GoFundMe Heroes celebrates the everyday people who do extraordinary things on GoFundMe.
“It’s so difficult to tell a kid, ‘You’re beautiful just the way you are, but you’re never going to see a doll that looks like you.’ I wanted to change that.”
As a social worker, Amy Jandrisevits helped families of children battling life-threatening illnesses. To help kids express their hopes and fears, she often used dolls in play therapy. But as Amy worked with kids facing a wide variety of challenges—such as hair loss from chemotherapy—she realized that the dolls’ perfect hair and bodies essentially told the children, “You are different. You are wrong.” So Amy started a project that has helped hundreds of kids feel seen, heard, and beautiful—just the way they are.
In Amy’s words, the story of A Doll Like Me:
I have always loved dolls and never really outgrew them. I went to college to get my MSW and work as a medical social worker. However, I’ve found that doll-making combines my love of children, my love of dolls, and my passion for helping others.
During my time as a social worker, I had the privilege of being with families at their appointments and hospitalizations. It was an amazing job—one that I appreciate more now that I am a mom as I imagine how difficult it is to have to watch your child go through something like that.
Childhood cancer pulls at the heartstrings, and rightfully so. Around Christmas every year, we’d get a lot of donations, including dolls. I remember thinking how awkward it felt to give a child without hair a doll with hair. Hair loss is a physical reminder to kids and everyone who sees them that they are undergoing treatment, and we gave them these dolls with beautiful locks. It felt wrong.
Dolls are so therapeutic in a way that no other toy is. It’s a human likeness. When a child looks into the sweet face of a doll, he should see his own. When I had an African American child in front of me with no hair and I was demonstrating with a doll with long blonde hair, it just didn’t fit. Whether it’s hair or body type or skin color, it did them a disservice.
About four years ago, I was making non-traditional Raggedy Ann dolls. A friend of a friend asked me to make one for a little girl who was transitioning. So I made her a tomboy doll with cropped green hair and Teenage Mutant Ninja Turtles overalls. “Wouldn’t it be cool,” I thought, “if every child could look at a doll and think, ‘Oh, that’s me!’”
Then, a woman reached out whose daughter had just had a leg amputated and asked if I could do a doll for the girl. I’d never even thought about limb differences in dolls, but it makes perfect sense, doesn’t it? I made the girl’s doll, and she connected me with two organizations run by moms who encouraged me to get on social media. I called the page “A Doll Like Me.” And within two months, I had 200 orders just for dolls with limb differences.
It was like lightning in a jar. It’s so difficult to tell a kid, “You’re beautiful just the way you are, but you’re never going to see a doll that looks like you.” I wanted to change that. So that’s kind of how it started, and the popularity and number of requests I received were totally unexpected.
More parents reached out asking for dolls with albinism or scars or a nevus—a birthmark that covers various parts of the body. Wouldn’t it be great if a kid could look into the face of a doll and see theirs rather than think, “Why doesn’t this look like ME?” I think it’s very empowering to see yourself represented because representation really does matter — especially in fragile, developing psyches.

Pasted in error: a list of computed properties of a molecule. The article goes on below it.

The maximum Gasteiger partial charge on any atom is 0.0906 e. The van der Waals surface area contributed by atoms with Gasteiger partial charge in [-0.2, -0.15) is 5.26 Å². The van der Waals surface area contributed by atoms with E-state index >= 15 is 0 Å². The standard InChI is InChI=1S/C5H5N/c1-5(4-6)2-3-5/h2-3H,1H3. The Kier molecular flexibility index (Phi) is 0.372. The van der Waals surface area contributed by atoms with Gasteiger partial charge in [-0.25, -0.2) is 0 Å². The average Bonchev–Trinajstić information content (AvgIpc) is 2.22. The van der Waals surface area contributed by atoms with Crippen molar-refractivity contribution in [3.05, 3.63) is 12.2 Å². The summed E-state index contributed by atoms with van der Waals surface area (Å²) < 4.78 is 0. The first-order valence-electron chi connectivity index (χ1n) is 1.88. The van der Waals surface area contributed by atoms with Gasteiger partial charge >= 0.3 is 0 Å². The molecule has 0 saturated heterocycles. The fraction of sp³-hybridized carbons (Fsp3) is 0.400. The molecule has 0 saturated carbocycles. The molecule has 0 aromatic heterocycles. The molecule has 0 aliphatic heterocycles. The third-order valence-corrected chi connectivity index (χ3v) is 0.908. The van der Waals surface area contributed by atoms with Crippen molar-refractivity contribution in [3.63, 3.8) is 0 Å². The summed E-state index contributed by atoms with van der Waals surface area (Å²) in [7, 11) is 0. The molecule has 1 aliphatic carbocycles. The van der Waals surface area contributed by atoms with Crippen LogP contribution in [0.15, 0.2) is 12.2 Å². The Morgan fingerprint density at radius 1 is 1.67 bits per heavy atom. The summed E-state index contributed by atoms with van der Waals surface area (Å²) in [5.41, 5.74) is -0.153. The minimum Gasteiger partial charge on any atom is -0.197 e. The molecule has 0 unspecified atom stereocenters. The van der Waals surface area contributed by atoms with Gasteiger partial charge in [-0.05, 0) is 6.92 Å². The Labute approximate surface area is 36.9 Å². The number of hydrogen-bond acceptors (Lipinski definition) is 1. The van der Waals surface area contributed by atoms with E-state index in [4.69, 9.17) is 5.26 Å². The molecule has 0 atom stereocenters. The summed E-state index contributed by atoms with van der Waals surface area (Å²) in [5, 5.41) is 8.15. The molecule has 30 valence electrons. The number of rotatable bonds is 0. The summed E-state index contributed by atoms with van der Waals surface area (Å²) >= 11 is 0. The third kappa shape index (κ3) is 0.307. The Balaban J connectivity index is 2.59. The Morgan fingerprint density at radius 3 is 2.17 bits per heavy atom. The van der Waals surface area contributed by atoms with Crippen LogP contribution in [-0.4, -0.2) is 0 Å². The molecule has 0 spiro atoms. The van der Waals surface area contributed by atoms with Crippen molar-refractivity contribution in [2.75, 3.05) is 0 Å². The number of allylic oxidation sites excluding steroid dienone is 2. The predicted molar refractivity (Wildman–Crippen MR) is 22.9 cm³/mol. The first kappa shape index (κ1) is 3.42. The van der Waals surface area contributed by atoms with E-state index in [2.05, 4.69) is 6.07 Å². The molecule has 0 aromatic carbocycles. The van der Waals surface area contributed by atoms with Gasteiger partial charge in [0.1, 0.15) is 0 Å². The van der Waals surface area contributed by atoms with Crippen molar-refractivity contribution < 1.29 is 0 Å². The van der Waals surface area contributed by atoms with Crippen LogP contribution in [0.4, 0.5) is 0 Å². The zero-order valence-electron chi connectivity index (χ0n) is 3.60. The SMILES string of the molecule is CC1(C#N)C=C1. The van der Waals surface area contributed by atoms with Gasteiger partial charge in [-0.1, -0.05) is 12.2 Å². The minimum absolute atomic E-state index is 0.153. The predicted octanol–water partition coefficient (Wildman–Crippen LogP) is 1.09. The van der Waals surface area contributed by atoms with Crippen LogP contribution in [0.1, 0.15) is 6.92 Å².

In the past four years, I’ve probably made 300 dolls. But as a mother of three kids including a toddler, it slows things down. There are a lot of people still on the waitlist for dolls, which shows us just how underrepresented many children are. And typically, parents pay for the dolls and shipping, often about $85–100 per doll. When they can’t afford it, I’ll find a way to cover it myself.
One Christmas shortly after I started, a guy happened to see a video of one of the little girls who received a doll. He reached out and asked to buy three dolls for kids. It was something I’d never even considered. It’s a tangible way to show families that people care, and it’s a physical way to make a difference in the life of a child.
Then, my brother-in-law suggested I start a GoFundMe. That way, anyone could help sponsor a doll for a family. So far, it’s raised over $5,000 from individuals, church groups, Girl Scouts, and people who believe in the power of dolls. Now, I get to tell parents, “A stranger paid for this doll, and you don’t have to worry about it.” It’s an amazing feeling, and I can’t begin to describe how touched people are when they hear it.
I’ve recently explored turning A Doll Like Me into a nonprofit organization, which I’m also raising money for through the GoFundMe. Ultimately, I don’t want any parent or caregiver to have to pay for something that’s so important.
If we’re going to look at medical care in a holistic sense, mental health is a necessary part. All kids deserve representation and validation. Dolls aren’t just integral to play therapy, but they are also tangible ways to demonstrate that “you’re perfect just the way you are.” My ultimate goal is to fulfill every doll order that comes in and not have the families have to pay for it.
But whatever it costs, whatever I have to do, I’m going to get a doll in their hands. This isn’t a business. It’s just the right thing to do.
Amy continues to raise money through her GoFundMe to sponsor dolls and help more kids see that they’re beautiful just the way they are.